Yesterday marked a year’s passing since the tragic death of food vendor Nget Vong’s wife, but while his grief has not diminished, the support he receives has.
“Straight after it happened, the authorities came to see us regularly. Now, they never come,” Vong said yesterday as he served food at the same family-run stall that his wife was shot dead at exactly one year earlier.
Vong’s wife, Eng Sokhom, was killed by police gunfire during clashes between security forces and a group of striking garment workers and stone-throwing youths in the capital’s Meanchey district.
“We were all together when it happened. The police were very cruel. They opened fire and they beat people,” Vong recalled.
Sokhom, then 49 years old, was shot in the chest. By the time she reached the hospital, it was too late.
A year on, Vong and his daughter say they have received no compensation beyond funeral costs.
“It’s difficult for us to do business now, because there are just two of us,” he said. “Now we have a problem with the bank and we have to pay back a loan.”
But beyond financial compensation, the grieving husband and daughter say they simply want justice.
“The government should take responsibility for what happened,” Vong said.
At the time of Sokhom’s death, the Cambodian Human Rights Action Committee (CHRAC) said there was “clear video evidence of Police Chief General Chuon Sovann ordering riot police to use violence against demonstrators”.
CHRAC called for a “full and proper” investigation into Sokhom’s death and said Sovann “must be held to account, stripped of his position and take legal responsibility”.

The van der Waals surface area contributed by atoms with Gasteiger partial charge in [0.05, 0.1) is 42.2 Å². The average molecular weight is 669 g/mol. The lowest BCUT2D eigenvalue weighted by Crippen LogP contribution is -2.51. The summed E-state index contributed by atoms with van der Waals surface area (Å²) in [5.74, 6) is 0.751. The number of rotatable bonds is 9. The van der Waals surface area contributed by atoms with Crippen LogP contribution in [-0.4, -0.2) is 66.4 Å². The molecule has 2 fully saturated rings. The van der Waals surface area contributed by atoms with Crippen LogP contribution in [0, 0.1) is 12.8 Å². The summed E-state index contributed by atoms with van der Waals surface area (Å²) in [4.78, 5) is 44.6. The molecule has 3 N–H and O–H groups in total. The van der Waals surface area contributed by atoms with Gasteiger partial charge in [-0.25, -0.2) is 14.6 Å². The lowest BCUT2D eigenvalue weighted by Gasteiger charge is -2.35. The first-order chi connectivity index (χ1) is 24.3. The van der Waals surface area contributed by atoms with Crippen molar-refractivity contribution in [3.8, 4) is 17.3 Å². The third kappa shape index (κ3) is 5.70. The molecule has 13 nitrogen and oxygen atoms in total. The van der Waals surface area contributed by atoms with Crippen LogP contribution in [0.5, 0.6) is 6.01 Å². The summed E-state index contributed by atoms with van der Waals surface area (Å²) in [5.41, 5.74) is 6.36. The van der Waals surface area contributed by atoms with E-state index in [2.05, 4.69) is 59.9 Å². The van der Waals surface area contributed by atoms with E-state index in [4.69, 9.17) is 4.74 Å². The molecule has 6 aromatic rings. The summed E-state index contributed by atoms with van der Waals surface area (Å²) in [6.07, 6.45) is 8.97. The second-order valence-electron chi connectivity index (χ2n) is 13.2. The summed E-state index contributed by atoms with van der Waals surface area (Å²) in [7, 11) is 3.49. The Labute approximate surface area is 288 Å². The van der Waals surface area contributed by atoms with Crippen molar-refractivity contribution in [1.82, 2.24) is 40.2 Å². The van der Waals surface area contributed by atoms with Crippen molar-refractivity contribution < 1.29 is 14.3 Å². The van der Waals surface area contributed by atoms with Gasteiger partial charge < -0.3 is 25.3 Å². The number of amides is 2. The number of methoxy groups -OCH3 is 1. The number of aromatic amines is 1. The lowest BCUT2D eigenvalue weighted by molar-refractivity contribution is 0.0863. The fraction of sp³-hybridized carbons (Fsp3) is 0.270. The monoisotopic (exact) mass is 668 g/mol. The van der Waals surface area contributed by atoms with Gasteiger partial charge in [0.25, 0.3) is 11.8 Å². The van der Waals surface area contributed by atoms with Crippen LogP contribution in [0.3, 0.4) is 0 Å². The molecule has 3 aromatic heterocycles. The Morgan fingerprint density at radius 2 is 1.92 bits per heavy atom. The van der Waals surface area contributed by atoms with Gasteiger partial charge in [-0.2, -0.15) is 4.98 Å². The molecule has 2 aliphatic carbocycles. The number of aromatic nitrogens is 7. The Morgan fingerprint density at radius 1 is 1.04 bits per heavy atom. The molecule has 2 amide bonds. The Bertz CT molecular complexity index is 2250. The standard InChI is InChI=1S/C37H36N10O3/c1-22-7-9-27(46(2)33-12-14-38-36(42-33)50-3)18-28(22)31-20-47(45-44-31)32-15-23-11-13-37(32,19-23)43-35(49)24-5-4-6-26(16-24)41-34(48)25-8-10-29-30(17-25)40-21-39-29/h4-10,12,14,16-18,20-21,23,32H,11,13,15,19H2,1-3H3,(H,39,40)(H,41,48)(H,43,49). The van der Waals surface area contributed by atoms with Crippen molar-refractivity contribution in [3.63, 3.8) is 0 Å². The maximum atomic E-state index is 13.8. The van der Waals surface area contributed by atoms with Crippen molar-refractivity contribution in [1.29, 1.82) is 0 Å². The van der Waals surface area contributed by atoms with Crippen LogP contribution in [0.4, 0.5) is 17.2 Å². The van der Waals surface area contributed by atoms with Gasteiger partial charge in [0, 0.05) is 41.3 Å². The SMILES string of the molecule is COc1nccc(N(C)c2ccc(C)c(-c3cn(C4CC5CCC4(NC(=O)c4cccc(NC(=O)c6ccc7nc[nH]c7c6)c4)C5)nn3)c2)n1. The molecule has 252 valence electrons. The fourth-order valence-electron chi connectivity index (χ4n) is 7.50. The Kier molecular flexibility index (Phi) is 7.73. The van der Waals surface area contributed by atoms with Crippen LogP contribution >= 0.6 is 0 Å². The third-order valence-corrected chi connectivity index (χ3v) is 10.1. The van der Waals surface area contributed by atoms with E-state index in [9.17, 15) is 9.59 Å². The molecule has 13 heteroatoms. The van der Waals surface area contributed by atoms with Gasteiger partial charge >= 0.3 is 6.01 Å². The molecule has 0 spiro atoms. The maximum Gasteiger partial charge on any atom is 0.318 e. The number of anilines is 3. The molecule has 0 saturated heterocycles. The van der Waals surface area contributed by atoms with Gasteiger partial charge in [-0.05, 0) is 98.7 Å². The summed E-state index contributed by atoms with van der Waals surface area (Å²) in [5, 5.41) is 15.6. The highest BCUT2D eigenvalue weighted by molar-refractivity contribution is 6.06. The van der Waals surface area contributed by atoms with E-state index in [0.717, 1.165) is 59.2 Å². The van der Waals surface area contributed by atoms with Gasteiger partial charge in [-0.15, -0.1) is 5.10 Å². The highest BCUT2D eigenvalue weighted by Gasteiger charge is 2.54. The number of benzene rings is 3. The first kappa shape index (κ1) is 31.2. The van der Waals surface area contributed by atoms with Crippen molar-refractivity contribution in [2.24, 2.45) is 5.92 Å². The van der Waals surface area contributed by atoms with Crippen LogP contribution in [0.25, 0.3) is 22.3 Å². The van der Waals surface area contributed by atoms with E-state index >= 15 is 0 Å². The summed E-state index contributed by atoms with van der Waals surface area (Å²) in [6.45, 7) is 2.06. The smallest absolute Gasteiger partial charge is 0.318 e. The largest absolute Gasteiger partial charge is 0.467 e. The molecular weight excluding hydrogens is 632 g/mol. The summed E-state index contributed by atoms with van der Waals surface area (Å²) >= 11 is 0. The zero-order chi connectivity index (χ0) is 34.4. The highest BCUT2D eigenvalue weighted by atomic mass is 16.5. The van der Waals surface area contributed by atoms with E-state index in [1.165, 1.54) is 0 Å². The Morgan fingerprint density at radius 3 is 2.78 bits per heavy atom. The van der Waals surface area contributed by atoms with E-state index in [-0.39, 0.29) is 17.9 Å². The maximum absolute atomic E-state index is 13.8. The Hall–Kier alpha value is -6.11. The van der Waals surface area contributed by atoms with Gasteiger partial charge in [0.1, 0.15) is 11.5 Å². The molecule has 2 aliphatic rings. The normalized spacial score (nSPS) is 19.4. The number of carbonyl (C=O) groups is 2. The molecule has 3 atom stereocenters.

A year later, Sovann is still on the job. He could not be reached yesterday.
Neil Loughlin, a technical adviser for local rights group Adhoc – a member of CHRAC – said yesterday that the “lack of legal action shows once again that impunity prevails at the expense of rule of law, that security forces can kill bystanders and fire indiscriminately into a crowd of protesters and get away scot-free”.
National Police spokesman Kirt Chantharith and officials from the Ministry of Interior could not be reached for comment yesterday.
When asked about investigations into Sokhom’s death, government spokesman Phay Siphan said “we will just wait and see what happens with the court”.
But, at a forum yesterday on “Ending Impunity in Cambodia”, NGOs identified the court as the key driver of impunity.
“The judicial institution is the most corrupt with the weakest integrity,” said Transparency International Cambodia executive director Preap Kol. Impunity “happens easily because the corrupt officers or perpetrators can avoid the judicial system, using their political influence, money, power and connections against the unprivileged”, he said.
Ny Chakyra, of Adhoc, said impunity in the court “exists 100 per cent”.
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